Tea

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Tea

The tea plant possesses significant therapeutic properties for the human body. It assists in the body's fight against free radicals, which are a contributing factor in degenerative diseases (type II diabetes, cancer, cataract, Alzheimer's and Parkinson's disease, etc.) and aging. The flavonoids present in the tea plant are the source of this antioxidant effect and also serve to protect body tissue against the pro-oxidant effects of iron. As a result, tea is widely recommended to people suffering from increased iron levels. Likewise, it should be avoided in cases of iron deficiency or in situations where potential iron deficiency may be induced (menstruation, pregnancy, breastfeeding, when taking specific medication, etc.) The tannins found in tea, in fact, inhibit iron absorption.

There are tangible anti-inflammatory and anti-allergy benefits to drinking green tea, especially when compared with the synthetic treatments available. The catechins found in tea produce an anti-inflammatory effect upon a variety of conditions, ranging from eczema to joint inflammation (osteoarthritis, spondyloarthritis and rheumatoid arthritis). Flavonoids are used to help control allergic reactions such as psoriasis, asthma and eczema.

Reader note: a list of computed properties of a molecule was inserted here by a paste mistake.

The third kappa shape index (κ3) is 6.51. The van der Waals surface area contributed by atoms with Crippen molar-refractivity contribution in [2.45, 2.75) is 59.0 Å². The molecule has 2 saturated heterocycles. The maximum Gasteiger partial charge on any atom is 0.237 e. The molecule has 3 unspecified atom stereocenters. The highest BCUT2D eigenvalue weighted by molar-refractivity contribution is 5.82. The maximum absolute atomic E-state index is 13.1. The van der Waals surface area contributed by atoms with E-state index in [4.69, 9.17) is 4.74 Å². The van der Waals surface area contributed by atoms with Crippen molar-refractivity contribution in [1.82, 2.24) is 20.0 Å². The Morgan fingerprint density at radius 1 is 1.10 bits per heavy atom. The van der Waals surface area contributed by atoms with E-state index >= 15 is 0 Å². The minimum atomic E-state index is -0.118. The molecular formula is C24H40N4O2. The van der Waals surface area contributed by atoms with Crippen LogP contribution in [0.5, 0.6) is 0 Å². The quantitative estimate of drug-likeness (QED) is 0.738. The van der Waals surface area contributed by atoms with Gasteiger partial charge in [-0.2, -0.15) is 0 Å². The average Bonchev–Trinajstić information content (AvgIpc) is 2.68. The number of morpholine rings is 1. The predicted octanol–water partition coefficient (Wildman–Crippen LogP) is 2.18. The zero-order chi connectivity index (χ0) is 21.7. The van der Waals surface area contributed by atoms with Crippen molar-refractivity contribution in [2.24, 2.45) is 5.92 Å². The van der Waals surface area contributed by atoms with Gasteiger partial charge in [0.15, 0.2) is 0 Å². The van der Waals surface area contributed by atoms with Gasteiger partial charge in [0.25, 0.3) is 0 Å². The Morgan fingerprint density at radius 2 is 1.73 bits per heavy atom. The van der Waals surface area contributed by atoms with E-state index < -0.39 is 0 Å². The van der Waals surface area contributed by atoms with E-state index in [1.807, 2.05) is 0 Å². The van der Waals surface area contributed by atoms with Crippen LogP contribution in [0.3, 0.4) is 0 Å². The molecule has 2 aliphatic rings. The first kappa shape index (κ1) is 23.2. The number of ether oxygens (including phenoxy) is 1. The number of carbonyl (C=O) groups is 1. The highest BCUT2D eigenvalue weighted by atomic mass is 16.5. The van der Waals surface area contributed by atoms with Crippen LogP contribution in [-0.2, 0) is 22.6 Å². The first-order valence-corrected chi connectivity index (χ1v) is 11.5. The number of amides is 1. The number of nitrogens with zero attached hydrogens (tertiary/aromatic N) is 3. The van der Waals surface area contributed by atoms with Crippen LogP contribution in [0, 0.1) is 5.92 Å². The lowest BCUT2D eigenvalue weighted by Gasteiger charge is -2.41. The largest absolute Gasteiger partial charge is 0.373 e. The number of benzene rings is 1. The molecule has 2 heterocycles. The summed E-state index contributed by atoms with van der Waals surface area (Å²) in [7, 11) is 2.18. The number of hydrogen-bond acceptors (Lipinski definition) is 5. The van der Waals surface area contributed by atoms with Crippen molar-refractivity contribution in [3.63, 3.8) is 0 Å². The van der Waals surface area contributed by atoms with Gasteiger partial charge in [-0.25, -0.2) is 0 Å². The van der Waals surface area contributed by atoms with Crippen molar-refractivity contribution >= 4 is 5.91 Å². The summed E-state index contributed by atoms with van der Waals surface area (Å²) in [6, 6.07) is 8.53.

Choosing your tea

In preference, choose organic green tea and leave to infuse for five minutes, whether loose leaf or tea bag. Green tea is not subjected to any form of processing (smoking or fermentation) so its nutritional attributes remain completely intact. Consume two or three cups of green tea a day without sugar, or with unrefined sugar, to receive the health benefits of a guaranteed increase in antioxidant levels. Green tea is available in decaffeinated form for people with caffeine intolerance. Please note that the addition of milk has an inhibitive effect on the antioxidant properties of tea; the milk proteins actually prevent their absorption, blocking the potential health benefits.

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